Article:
# JavaScript Algorithm: Birthday Cake Candles

Nov 25 · 3 min read

For today’s algorithm, we will create a function called birthdayCakeCandles.

To explain the function, let’s say you are in charge of the cake for your niece’s birthday. You are her uncle and you really don’t want to go to her birthday party as that’ll mean spending hours in a room full of screaming four to six-year-olds instead of playing video games with your bros at home.

But being the good uncle that you are, you get the cake. You decide that the cake will have one candle for each year of her total age. When she blows out the candles, she’ll only be able to blow out the tallest ones.

So if your niece is turning 4 years old, what that’ll mean for our birthdayCakeCandles function is there will be an array of four numbers. Let’s say the height of the candles is the following:

`[2,4,4,1]`

Since she can blow only the tallest candles, in the array above 4 is the highest number. There are two candles that are of height 4 so the function will output 2. Your niece will blow out those two candles.

To turn this into code, we will find out what is the highest number in the array using the Math.max method. Let’s assign that number to the maxNum variable:

`let maxNum = Math.max(...ar); // ar is the array variable`

Next, we will use the filter method. If you want to know more in detail how the filter method works, you can read this article where I explain how the filter method works in the Mini-Max Sum algorithm:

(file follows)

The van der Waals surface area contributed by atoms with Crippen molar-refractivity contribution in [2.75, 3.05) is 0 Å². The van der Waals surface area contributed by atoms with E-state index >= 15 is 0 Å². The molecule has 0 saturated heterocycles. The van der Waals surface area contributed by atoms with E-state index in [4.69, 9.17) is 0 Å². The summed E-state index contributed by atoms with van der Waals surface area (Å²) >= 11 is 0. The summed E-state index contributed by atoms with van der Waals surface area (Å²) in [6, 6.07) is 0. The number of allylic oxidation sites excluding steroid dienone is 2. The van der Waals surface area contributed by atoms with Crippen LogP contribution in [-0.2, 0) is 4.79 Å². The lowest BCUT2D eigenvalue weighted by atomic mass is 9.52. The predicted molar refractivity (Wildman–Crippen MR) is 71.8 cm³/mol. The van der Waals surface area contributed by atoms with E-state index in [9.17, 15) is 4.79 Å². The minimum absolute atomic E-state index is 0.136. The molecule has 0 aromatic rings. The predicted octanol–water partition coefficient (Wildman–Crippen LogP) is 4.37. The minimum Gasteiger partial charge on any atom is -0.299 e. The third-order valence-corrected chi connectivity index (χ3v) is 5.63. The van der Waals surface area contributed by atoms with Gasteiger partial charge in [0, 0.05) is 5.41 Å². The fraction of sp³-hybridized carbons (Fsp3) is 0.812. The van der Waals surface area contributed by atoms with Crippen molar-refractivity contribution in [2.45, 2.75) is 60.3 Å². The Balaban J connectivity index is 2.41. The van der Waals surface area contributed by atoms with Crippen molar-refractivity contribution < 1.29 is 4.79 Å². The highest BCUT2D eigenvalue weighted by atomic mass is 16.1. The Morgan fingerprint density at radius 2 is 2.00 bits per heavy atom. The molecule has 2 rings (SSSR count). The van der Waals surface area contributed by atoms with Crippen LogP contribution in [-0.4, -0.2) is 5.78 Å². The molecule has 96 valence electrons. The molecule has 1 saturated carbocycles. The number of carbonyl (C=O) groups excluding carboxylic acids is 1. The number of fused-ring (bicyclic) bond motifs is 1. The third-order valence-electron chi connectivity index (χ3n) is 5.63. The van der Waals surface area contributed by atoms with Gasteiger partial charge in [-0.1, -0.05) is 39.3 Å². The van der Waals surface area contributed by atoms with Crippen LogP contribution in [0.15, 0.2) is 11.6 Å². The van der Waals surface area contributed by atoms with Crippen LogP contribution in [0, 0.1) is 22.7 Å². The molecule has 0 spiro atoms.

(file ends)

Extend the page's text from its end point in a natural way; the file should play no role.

To put it in short, the filter method filters out all values in the array that don’t meet a certain criteria in the return statement.

`let filtered = ar.filter(function(value, index, arr) {    return value === maxNum;});`

In this case, the filter method will only return values that are equal to the highest number in the ar array. All values that are not equal to the highest number won’t go in. The filter method creates a new array of the accepted values so we assign it to the filtered variable.

Now we have an array that only has the highest values, we calculate the length of the array using the Array.length property to tell us how many candles your niece can blow. We return that number.

`return filtered.length;`

Here is the full code:

`function birthdayCakeCandles(ar) {    let maxNum = Math.max(...ar);    let filtered = ar.filter(function(value, index, arr) {        return value === maxNum;    });    return filtered.length;}`

And that concludes our algorithm.

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